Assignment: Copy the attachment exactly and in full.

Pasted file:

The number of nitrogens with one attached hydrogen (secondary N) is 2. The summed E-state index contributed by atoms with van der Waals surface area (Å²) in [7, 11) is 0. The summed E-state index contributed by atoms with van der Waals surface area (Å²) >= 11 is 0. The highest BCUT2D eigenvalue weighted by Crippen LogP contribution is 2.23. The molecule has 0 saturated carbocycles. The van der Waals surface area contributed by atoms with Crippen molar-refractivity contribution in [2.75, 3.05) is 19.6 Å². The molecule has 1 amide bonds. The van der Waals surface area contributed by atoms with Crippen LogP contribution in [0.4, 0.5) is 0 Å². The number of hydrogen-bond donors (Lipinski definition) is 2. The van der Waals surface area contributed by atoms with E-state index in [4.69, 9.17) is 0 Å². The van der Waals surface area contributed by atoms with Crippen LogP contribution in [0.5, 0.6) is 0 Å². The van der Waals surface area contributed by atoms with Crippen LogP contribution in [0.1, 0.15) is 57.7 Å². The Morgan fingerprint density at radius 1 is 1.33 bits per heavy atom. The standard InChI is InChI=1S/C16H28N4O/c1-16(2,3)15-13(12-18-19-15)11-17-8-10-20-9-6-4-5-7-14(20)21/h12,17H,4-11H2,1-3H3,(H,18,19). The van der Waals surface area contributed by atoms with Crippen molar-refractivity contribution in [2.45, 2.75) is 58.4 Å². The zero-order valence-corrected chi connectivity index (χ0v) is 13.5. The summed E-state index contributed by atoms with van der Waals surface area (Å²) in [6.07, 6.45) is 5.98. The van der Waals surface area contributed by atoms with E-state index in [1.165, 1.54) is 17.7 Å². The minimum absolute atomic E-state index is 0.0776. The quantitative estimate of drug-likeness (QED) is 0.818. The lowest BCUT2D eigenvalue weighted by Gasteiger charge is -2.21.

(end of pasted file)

The number of nitrogens with one attached hydrogen (secondary N) is 2. The summed E-state index contributed by atoms with van der Waals surface area (Å²) in [7, 11) is 0. The summed E-state index contributed by atoms with van der Waals surface area (Å²) >= 11 is 0. The highest BCUT2D eigenvalue weighted by Crippen LogP contribution is 2.23. The molecule has 0 saturated carbocycles. The van der Waals surface area contributed by atoms with Crippen molar-refractivity contribution in [2.75, 3.05) is 19.6 Å². The molecule has 1 amide bonds. The van der Waals surface area contributed by atoms with Crippen LogP contribution in [0.4, 0.5) is 0 Å². The number of hydrogen-bond donors (Lipinski definition) is 2. The van der Waals surface area contributed by atoms with E-state index in [4.69, 9.17) is 0 Å². The van der Waals surface area contributed by atoms with Crippen LogP contribution in [0.5, 0.6) is 0 Å². The van der Waals surface area contributed by atoms with Crippen LogP contribution in [0.1, 0.15) is 57.7 Å². The Morgan fingerprint density at radius 1 is 1.33 bits per heavy atom. The standard InChI is InChI=1S/C16H28N4O/c1-16(2,3)15-13(12-18-19-15)11-17-8-10-20-9-6-4-5-7-14(20)21/h12,17H,4-11H2,1-3H3,(H,18,19). The van der Waals surface area contributed by atoms with Crippen molar-refractivity contribution in [2.45, 2.75) is 58.4 Å². The zero-order valence-corrected chi connectivity index (χ0v) is 13.5. The summed E-state index contributed by atoms with van der Waals surface area (Å²) in [6.07, 6.45) is 5.98. The van der Waals surface area contributed by atoms with E-state index in [1.165, 1.54) is 17.7 Å². The minimum absolute atomic E-state index is 0.0776. The quantitative estimate of drug-likeness (QED) is 0.818. The lowest BCUT2D eigenvalue weighted by Gasteiger charge is -2.21.